MultiChoice Nigeria has announced that it has adjusted the prices of its DStv and GOtv packages effective from May 1, 2023. The adjustment sees over a 16% increase in price on all packages for its Nigerian subscribers.
The company reached out to its subscribers about this development via text message, claiming the decision was due to rising business operation costs. Customers can however retain their old prices if they are active by April 30 and continue to renew before due date for the next 12 months.
The hike will see DStv Premium subscribers pay N24,500 monthly, instead of the previous amount of N21,000. Similarly, the price on the Compact+ bouquet would move to N16,600 from N14,250, while subscribers on the Compact bouquet would pay N10,500 as against N9,000. Confam subscribers would pay N6,200 as against N5,300, and those on DStv Yanga and Padi would pay N3,500 and N2,500, respectively, as against N2,950 and N2,150.
Meanwhile, on the GOtv service, GOtv Supa package subscribers would pay N6,400 as against N5,500, GOtv Max subscribers would pay N4,850 as against N4,150, GOtv Jolli subscribers would pay N3,300 as against N2,800, while the tariffs on GOtv Jinja and GOtv Lite would also rise from N1,900 to N2,250 and N900 to N1,100, respectively.
The hike is not just limited to MultiChoice Nigeria as their Kenyan and South African markets also suffered the same fate. However, Nigerian subscribers suffered the highest percentage increase with prices going up as high as 16% compared to the 5% and 3-10% increase to Kenyans and South Africans respectively.
A country-by-country price comparison showed that Nigerian DStv Premium subscribers would pay the equivalent of $33.11, with those in South Africa paying 879 Rands ($48.48). The tariff of N16,600 to be paid by Nigerian Compact+ subscribers is equivalent to $22.43, while those in South Africa will pay 579 Rands ($31,94). Compact customers in Nigeria will pay the equivalent of $14.19 (N10,500). Kenyan subscribers on the three bouquets will pay KES 9,500 ($70.06), KES 5,900 ($43.51), and KES 3,300 ($24.34), respectively.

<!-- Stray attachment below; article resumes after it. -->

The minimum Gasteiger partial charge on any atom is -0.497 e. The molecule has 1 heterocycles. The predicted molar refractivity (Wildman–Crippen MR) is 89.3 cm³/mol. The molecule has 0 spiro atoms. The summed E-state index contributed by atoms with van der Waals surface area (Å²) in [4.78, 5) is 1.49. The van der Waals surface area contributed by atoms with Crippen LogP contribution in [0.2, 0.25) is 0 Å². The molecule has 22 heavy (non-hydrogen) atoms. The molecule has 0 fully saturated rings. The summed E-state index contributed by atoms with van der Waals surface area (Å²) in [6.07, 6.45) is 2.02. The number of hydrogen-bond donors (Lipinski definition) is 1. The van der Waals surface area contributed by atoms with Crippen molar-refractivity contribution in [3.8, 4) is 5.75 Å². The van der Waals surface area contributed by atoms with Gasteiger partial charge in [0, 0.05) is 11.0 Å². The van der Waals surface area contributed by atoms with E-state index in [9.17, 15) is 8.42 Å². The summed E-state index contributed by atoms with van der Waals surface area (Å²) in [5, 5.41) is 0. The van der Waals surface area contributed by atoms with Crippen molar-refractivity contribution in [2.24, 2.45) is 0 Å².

The hike has been met with strong criticism from Nigerians with most people stating that MultiChoice’s monopoly in the Nigerian Cable TV market is the reason for the decision. Also, the South-west Zone arm of the National Association of Nigerian Students (NANS) has issued an ultimatum of seven days to the pay-tv company to reverse its proposed price increase. The group has voiced its opposition to the subscription hike, claiming that the South African company is exploiting Nigerians without taking their living standards into account. Furthermore, the group has recommended that tariffs be charged based on a “pay as you view” model.
The price increase by MultiChoice Nigeria comes shortly after StarTimes, a Chinese-operated television company, announced new prices for its packages. This adjustment in prices may have an impact on the Nigerian television market, as it could affect the purchasing power of subscribers who may consider switching to other television providers. However, the price lock offer by MultiChoice Nigeria is an incentive for subscribers to continue using their services, as it offers them the opportunity to enjoy the old rates for 12 months.